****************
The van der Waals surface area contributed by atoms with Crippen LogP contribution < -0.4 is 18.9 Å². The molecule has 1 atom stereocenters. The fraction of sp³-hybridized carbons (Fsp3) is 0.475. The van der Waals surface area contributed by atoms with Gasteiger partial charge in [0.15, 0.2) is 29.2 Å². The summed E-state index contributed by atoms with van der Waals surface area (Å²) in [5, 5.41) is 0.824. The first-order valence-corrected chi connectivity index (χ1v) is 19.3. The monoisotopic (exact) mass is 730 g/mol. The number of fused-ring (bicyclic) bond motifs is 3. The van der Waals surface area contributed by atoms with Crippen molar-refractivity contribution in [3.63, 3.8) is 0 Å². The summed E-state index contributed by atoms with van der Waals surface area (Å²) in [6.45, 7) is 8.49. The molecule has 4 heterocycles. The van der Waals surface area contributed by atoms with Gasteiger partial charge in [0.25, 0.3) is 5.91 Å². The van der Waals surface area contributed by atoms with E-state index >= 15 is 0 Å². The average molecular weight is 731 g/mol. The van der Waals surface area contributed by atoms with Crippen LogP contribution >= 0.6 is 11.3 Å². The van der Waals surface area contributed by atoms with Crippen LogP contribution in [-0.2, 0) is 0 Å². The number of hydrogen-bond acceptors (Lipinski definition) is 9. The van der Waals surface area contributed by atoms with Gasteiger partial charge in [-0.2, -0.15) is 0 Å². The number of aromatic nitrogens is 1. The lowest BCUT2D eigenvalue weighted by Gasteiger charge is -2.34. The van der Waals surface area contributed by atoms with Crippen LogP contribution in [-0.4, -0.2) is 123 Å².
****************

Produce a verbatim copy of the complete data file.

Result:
The van der Waals surface area contributed by atoms with Crippen LogP contribution < -0.4 is 18.9 Å². The molecule has 1 atom stereocenters. The fraction of sp³-hybridized carbons (Fsp3) is 0.475. The van der Waals surface area contributed by atoms with Gasteiger partial charge in [0.15, 0.2) is 29.2 Å². The summed E-state index contributed by atoms with van der Waals surface area (Å²) in [5, 5.41) is 0.824. The first-order valence-corrected chi connectivity index (χ1v) is 19.3. The monoisotopic (exact) mass is 730 g/mol. The number of fused-ring (bicyclic) bond motifs is 3. The van der Waals surface area contributed by atoms with Crippen molar-refractivity contribution in [3.63, 3.8) is 0 Å². The summed E-state index contributed by atoms with van der Waals surface area (Å²) in [6.45, 7) is 8.49. The molecule has 4 heterocycles. The van der Waals surface area contributed by atoms with Gasteiger partial charge in [0.25, 0.3) is 5.91 Å². The van der Waals surface area contributed by atoms with E-state index >= 15 is 0 Å². The average molecular weight is 731 g/mol. The van der Waals surface area contributed by atoms with Crippen LogP contribution >= 0.6 is 11.3 Å². The van der Waals surface area contributed by atoms with Crippen LogP contribution in [-0.2, 0) is 0 Å². The number of hydrogen-bond acceptors (Lipinski definition) is 9. The van der Waals surface area contributed by atoms with Gasteiger partial charge in [-0.2, -0.15) is 0 Å². The number of aromatic nitrogens is 1. The lowest BCUT2D eigenvalue weighted by Gasteiger charge is -2.34. The van der Waals surface area contributed by atoms with Crippen LogP contribution in [-0.4, -0.2) is 123 Å².